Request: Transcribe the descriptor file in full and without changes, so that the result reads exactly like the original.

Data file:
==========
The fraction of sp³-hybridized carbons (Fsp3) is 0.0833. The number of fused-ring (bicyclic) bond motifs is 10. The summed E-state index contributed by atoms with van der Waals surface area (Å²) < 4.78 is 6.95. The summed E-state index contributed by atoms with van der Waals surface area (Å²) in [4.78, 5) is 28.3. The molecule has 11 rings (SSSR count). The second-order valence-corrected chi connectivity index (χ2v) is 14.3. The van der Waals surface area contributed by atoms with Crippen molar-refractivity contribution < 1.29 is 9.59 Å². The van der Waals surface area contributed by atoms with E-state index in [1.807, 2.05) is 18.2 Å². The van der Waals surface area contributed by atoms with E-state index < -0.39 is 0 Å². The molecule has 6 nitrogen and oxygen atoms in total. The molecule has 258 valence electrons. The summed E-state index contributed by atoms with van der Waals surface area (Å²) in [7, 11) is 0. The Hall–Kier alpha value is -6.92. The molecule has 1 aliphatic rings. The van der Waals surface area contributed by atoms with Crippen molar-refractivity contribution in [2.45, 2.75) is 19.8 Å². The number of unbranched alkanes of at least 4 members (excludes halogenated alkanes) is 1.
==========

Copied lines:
The fraction of sp³-hybridized carbons (Fsp3) is 0.0833. The number of fused-ring (bicyclic) bond motifs is 10. The summed E-state index contributed by atoms with van der Waals surface area (Å²) < 4.78 is 6.95. The summed E-state index contributed by atoms with van der Waals surface area (Å²) in [4.78, 5) is 28.3. The molecule has 11 rings (SSSR count). The second-order valence-corrected chi connectivity index (χ2v) is 14.3. The van der Waals surface area contributed by atoms with Crippen molar-refractivity contribution < 1.29 is 9.59 Å². The van der Waals surface area contributed by atoms with E-state index in [1.807, 2.05) is 18.2 Å². The van der Waals surface area contributed by atoms with E-state index < -0.39 is 0 Å². The molecule has 6 nitrogen and oxygen atoms in total. The molecule has 258 valence electrons. The summed E-state index contributed by atoms with van der Waals surface area (Å²) in [7, 11) is 0. The Hall–Kier alpha value is -6.92. The molecule has 1 aliphatic rings. The van der Waals surface area contributed by atoms with Crippen molar-refractivity contribution in [2.45, 2.75) is 19.8 Å². The number of unbranched alkanes of at least 4 members (excludes halogenated alkanes) is 1.